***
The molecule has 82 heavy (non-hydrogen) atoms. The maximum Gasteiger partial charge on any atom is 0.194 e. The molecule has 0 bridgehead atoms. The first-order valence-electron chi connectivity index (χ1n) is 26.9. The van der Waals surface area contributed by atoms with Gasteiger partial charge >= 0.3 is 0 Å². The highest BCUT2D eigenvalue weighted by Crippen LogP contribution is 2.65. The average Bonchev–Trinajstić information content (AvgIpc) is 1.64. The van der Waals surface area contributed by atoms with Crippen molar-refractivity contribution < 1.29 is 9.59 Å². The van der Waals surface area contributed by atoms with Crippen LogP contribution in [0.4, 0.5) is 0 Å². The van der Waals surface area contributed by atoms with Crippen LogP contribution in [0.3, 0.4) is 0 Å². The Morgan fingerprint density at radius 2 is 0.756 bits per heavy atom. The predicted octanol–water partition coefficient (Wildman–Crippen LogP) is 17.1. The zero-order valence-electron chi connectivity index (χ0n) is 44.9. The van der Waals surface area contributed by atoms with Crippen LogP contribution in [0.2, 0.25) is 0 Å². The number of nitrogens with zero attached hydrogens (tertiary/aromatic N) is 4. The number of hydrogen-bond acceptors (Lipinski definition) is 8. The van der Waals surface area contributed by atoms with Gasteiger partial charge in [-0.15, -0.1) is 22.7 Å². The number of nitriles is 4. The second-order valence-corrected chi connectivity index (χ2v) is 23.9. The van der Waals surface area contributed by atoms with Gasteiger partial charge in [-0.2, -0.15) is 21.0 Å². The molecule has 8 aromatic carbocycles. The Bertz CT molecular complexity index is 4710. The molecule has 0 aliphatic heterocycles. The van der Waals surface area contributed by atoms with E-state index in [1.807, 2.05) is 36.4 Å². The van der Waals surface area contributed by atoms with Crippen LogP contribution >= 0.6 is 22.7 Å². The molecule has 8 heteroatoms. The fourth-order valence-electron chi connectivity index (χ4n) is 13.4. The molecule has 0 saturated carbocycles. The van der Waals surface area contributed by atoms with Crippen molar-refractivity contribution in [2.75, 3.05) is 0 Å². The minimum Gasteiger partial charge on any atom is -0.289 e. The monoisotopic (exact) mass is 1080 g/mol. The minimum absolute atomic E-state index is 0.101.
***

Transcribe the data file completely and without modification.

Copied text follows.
The molecule has 82 heavy (non-hydrogen) atoms. The maximum Gasteiger partial charge on any atom is 0.194 e. The molecule has 0 bridgehead atoms. The first-order valence-electron chi connectivity index (χ1n) is 26.9. The van der Waals surface area contributed by atoms with Gasteiger partial charge >= 0.3 is 0 Å². The highest BCUT2D eigenvalue weighted by Crippen LogP contribution is 2.65. The average Bonchev–Trinajstić information content (AvgIpc) is 1.64. The van der Waals surface area contributed by atoms with Crippen molar-refractivity contribution < 1.29 is 9.59 Å². The van der Waals surface area contributed by atoms with Crippen LogP contribution in [0.4, 0.5) is 0 Å². The van der Waals surface area contributed by atoms with Crippen LogP contribution in [0.3, 0.4) is 0 Å². The Morgan fingerprint density at radius 2 is 0.756 bits per heavy atom. The predicted octanol–water partition coefficient (Wildman–Crippen LogP) is 17.1. The zero-order valence-electron chi connectivity index (χ0n) is 44.9. The van der Waals surface area contributed by atoms with Crippen LogP contribution in [0.2, 0.25) is 0 Å². The number of nitrogens with zero attached hydrogens (tertiary/aromatic N) is 4. The number of hydrogen-bond acceptors (Lipinski definition) is 8. The van der Waals surface area contributed by atoms with Gasteiger partial charge in [-0.15, -0.1) is 22.7 Å². The number of nitriles is 4. The second-order valence-corrected chi connectivity index (χ2v) is 23.9. The van der Waals surface area contributed by atoms with Gasteiger partial charge in [-0.2, -0.15) is 21.0 Å². The molecule has 8 aromatic carbocycles. The Bertz CT molecular complexity index is 4710. The molecule has 0 aliphatic heterocycles. The van der Waals surface area contributed by atoms with E-state index in [1.807, 2.05) is 36.4 Å². The van der Waals surface area contributed by atoms with Crippen LogP contribution >= 0.6 is 22.7 Å². The molecule has 8 heteroatoms. The fourth-order valence-electron chi connectivity index (χ4n) is 13.4. The molecule has 0 saturated carbocycles. The van der Waals surface area contributed by atoms with Crippen molar-refractivity contribution in [2.75, 3.05) is 0 Å². The minimum Gasteiger partial charge on any atom is -0.289 e. The monoisotopic (exact) mass is 1080 g/mol. The minimum absolute atomic E-state index is 0.101.